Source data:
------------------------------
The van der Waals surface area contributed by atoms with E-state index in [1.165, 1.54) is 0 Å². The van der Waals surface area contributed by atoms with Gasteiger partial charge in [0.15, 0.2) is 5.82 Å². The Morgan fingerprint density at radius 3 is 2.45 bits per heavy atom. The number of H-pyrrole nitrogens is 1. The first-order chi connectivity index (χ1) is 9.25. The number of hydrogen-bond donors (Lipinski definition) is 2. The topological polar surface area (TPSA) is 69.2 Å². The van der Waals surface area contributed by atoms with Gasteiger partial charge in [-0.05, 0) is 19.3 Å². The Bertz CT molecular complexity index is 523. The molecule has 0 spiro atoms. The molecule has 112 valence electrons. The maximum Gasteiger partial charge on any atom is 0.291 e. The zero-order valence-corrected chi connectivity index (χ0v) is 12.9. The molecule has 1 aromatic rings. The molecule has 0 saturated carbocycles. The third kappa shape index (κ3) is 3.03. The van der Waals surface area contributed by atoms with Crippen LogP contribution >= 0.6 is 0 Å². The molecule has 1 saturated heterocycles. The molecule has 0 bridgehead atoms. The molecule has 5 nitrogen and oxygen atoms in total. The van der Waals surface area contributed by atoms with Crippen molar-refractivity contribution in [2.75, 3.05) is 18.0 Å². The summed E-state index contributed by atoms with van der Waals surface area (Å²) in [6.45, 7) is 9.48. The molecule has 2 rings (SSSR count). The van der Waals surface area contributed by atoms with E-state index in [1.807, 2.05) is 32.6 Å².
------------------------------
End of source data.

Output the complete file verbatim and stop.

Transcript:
The van der Waals surface area contributed by atoms with E-state index in [1.165, 1.54) is 0 Å². The van der Waals surface area contributed by atoms with Gasteiger partial charge in [0.15, 0.2) is 5.82 Å². The Morgan fingerprint density at radius 3 is 2.45 bits per heavy atom. The number of H-pyrrole nitrogens is 1. The first-order chi connectivity index (χ1) is 9.25. The number of hydrogen-bond donors (Lipinski definition) is 2. The topological polar surface area (TPSA) is 69.2 Å². The van der Waals surface area contributed by atoms with Gasteiger partial charge in [-0.05, 0) is 19.3 Å². The Bertz CT molecular complexity index is 523. The molecule has 0 spiro atoms. The molecule has 112 valence electrons. The maximum Gasteiger partial charge on any atom is 0.291 e. The zero-order valence-corrected chi connectivity index (χ0v) is 12.9. The molecule has 1 aromatic rings. The molecule has 0 saturated carbocycles. The third kappa shape index (κ3) is 3.03. The van der Waals surface area contributed by atoms with Crippen LogP contribution >= 0.6 is 0 Å². The molecule has 1 saturated heterocycles. The molecule has 0 bridgehead atoms. The molecule has 5 nitrogen and oxygen atoms in total. The van der Waals surface area contributed by atoms with Crippen molar-refractivity contribution in [2.75, 3.05) is 18.0 Å². The summed E-state index contributed by atoms with van der Waals surface area (Å²) in [6.45, 7) is 9.48. The molecule has 2 rings (SSSR count). The van der Waals surface area contributed by atoms with E-state index in [1.807, 2.05) is 32.6 Å².